Though a person familiar with the Trump operations said that they were not actively organizing protests, the Saturday morning post by the ex-president underscores the degree to which he is trying to turn the legal cases against him into a political tinderbox. His description of his anticipated arrest followed a lengthy, rambling thread in which he claimed “The American Dream is dead” and falsely asserted the 2020 election was stolen from him. The rhetoric is similar to his remarks on Jan. 6, 2021, when he urged supporters to “fight like hell” to prevent Joe Biden from taking office.
“If you don’t fight like hell, you’re not going to have a country anymore,” Trump said at the time, before thousands of supporters marched to the Capitol and stormed the building, endangering Congress and the transfer of power. In a later post Saturday, Trump said, “It’s time! … We just can’t allow this anymore.”
A spokesperson for Bragg declined to comment Saturday. A spokesperson for the NYPD declined to comment. A Secret Service spokesperson said they were not able to comment on specific protection plans or protectee movements.
Fabien Levy, press secretary for New York City Mayor Eric Adams, said: “In coordination with other local, state, and federal law enforcement, the NYPD always remains prepared to respond to events happening on the ground and keep New Yorkers safe.”
A flurry of news reports Friday evening said Bragg asked law enforcement authorities in New York City to begin discussions about the security issues and logistics involved in responding to a potential indictment of Trump there. It’s unclear whether the potential criminal charge would result in Trump being arrested at his new home in Florida, but one of Trump’s attorneys, Joseph Tacopina, has said Trump would turn himself in to face the charges in Manhattan if a grand jury returns an indictment in the coming days.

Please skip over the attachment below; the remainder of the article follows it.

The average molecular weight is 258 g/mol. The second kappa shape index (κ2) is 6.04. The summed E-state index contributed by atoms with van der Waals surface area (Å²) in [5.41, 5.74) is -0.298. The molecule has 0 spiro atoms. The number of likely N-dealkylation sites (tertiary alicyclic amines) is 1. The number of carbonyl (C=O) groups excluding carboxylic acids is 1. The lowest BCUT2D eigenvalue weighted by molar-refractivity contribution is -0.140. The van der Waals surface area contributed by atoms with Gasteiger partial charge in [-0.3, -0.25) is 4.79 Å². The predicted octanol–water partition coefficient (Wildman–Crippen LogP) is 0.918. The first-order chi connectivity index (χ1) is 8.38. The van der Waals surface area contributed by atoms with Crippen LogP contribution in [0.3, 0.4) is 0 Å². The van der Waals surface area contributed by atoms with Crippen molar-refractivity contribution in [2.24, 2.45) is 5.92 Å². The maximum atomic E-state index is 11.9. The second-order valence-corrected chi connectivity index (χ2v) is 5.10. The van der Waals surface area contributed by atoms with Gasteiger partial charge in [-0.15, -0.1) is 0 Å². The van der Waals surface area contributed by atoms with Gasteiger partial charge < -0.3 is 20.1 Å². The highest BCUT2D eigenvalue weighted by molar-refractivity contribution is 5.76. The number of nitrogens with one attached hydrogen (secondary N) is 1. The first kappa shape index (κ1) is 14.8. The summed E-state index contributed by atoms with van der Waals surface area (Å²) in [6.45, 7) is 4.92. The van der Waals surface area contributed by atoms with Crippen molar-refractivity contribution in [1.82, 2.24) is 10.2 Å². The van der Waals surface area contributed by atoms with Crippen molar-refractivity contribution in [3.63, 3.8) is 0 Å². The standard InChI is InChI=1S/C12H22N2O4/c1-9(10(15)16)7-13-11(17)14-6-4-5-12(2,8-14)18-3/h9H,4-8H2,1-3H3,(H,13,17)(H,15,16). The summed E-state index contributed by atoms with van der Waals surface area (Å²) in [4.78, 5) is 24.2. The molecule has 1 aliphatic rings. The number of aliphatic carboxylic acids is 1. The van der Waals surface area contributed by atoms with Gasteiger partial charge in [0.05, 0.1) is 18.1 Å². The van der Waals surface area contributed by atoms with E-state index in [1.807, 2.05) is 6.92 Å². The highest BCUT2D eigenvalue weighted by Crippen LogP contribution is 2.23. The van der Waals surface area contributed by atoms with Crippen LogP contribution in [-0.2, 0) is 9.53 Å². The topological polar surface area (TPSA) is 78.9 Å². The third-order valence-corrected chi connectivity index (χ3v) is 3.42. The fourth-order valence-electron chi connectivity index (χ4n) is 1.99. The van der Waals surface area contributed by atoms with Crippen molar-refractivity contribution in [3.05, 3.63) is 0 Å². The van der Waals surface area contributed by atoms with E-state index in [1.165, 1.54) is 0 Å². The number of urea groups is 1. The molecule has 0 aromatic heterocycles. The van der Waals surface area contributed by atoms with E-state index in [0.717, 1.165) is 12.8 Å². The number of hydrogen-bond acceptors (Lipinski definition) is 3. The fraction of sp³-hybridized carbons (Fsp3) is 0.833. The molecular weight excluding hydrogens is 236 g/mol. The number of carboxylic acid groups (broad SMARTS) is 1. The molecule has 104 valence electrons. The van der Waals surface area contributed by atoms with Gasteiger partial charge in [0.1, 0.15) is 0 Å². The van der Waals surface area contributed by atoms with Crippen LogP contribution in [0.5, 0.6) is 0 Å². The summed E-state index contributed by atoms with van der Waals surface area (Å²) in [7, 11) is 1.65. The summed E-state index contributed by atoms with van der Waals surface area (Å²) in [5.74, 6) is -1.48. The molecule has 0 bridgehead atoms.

Bragg’s predecessor as district attorney, Cy Vance Jr., conducted a lengthy investigation into the Trump Organization’s business practices. That probe resulted in tax evasion charges against two Trump business entities and the group’s longtime chief financial officer, Allen Weisselberg. He pleaded guilty last year and a jury convicted the Trump companies on the charges.
However, the probe did not result in any charges against Trump himself before Vance was replaced by Bragg at the start of last year. One of the prosecutors leading that investigation quit, saying that Bragg had balked at proceeding with a broad tax fraud and business fraud case.
But Bragg’s investigation intensified in recent months on a far narrower issue: whether Trump committed a crime by disguising a $130,000 payment to adult film star Stormy Daniels in 2016 as a legal expense rather than as an expenditure aimed at boosting his then-ongoing presidential campaign.
The former Trump attorney who made the arrangements, Michael Cohen, pleaded guilty in 2018 to federal charges, including one admitting to a federal campaign finance law violation in connection with the payment. However, Trump was never charged over his role.
Trump has repeatedly denied wrongdoing in connection with the payment and has denied Daniels’ claim that the pair had sex on one occasion in 2006.
Trump’s legal straits aren’t limited to the Manhattan probe. He’s facing an anticipated indictment in Fulton County, Ga., where a district attorney has been investigating his effort to subvert the 2020 election. He’s also facing increasingly acute legal threats from a special counsel probe into his election subversion attempt and efforts to prevent the government from reclaiming scores of sensitive national security documents stashed at his Mar-a-Lago estate.
Meridith McGraw, Alex Isenstadt and Julia Marsh contributed to this report.